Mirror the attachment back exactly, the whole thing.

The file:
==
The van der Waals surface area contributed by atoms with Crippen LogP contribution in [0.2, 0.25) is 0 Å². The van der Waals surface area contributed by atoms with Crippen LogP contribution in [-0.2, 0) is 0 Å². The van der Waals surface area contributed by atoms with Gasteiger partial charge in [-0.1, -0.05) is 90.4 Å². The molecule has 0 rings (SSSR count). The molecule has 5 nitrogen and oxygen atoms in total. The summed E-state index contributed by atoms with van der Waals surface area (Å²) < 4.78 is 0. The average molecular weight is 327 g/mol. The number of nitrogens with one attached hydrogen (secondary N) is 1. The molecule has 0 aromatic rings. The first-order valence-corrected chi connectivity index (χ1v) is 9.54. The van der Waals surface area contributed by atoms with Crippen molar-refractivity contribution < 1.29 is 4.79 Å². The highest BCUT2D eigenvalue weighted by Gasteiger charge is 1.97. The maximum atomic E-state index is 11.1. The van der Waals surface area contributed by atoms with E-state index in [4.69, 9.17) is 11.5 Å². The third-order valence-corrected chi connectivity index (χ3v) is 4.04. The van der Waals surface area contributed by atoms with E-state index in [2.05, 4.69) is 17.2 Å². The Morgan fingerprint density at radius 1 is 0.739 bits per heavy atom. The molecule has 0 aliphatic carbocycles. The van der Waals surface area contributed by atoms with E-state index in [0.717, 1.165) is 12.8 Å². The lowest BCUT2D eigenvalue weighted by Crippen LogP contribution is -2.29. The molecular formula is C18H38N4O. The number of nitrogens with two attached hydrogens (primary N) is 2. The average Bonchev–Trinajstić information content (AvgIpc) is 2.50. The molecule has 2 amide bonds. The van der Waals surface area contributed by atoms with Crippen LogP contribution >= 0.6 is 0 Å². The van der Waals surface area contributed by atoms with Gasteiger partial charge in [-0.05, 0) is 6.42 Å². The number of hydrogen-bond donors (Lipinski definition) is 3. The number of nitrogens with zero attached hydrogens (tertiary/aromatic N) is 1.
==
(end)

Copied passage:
The van der Waals surface area contributed by atoms with Crippen LogP contribution in [0.2, 0.25) is 0 Å². The van der Waals surface area contributed by atoms with Crippen LogP contribution in [-0.2, 0) is 0 Å². The van der Waals surface area contributed by atoms with Gasteiger partial charge in [-0.1, -0.05) is 90.4 Å². The molecule has 0 rings (SSSR count). The molecule has 5 nitrogen and oxygen atoms in total. The summed E-state index contributed by atoms with van der Waals surface area (Å²) < 4.78 is 0. The average molecular weight is 327 g/mol. The number of nitrogens with one attached hydrogen (secondary N) is 1. The molecule has 0 aromatic rings. The first-order valence-corrected chi connectivity index (χ1v) is 9.54. The van der Waals surface area contributed by atoms with Crippen molar-refractivity contribution < 1.29 is 4.79 Å². The highest BCUT2D eigenvalue weighted by Gasteiger charge is 1.97. The maximum atomic E-state index is 11.1. The van der Waals surface area contributed by atoms with E-state index in [4.69, 9.17) is 11.5 Å². The third-order valence-corrected chi connectivity index (χ3v) is 4.04. The van der Waals surface area contributed by atoms with E-state index in [2.05, 4.69) is 17.2 Å². The Morgan fingerprint density at radius 1 is 0.739 bits per heavy atom. The molecule has 0 aliphatic carbocycles. The van der Waals surface area contributed by atoms with E-state index in [0.717, 1.165) is 12.8 Å². The lowest BCUT2D eigenvalue weighted by Crippen LogP contribution is -2.29. The molecular formula is C18H38N4O. The number of nitrogens with two attached hydrogens (primary N) is 2. The average Bonchev–Trinajstić information content (AvgIpc) is 2.50. The molecule has 2 amide bonds. The van der Waals surface area contributed by atoms with Crippen LogP contribution >= 0.6 is 0 Å². The van der Waals surface area contributed by atoms with Gasteiger partial charge in [-0.05, 0) is 6.42 Å². The number of hydrogen-bond donors (Lipinski definition) is 3. The number of nitrogens with zero attached hydrogens (tertiary/aromatic N) is 1.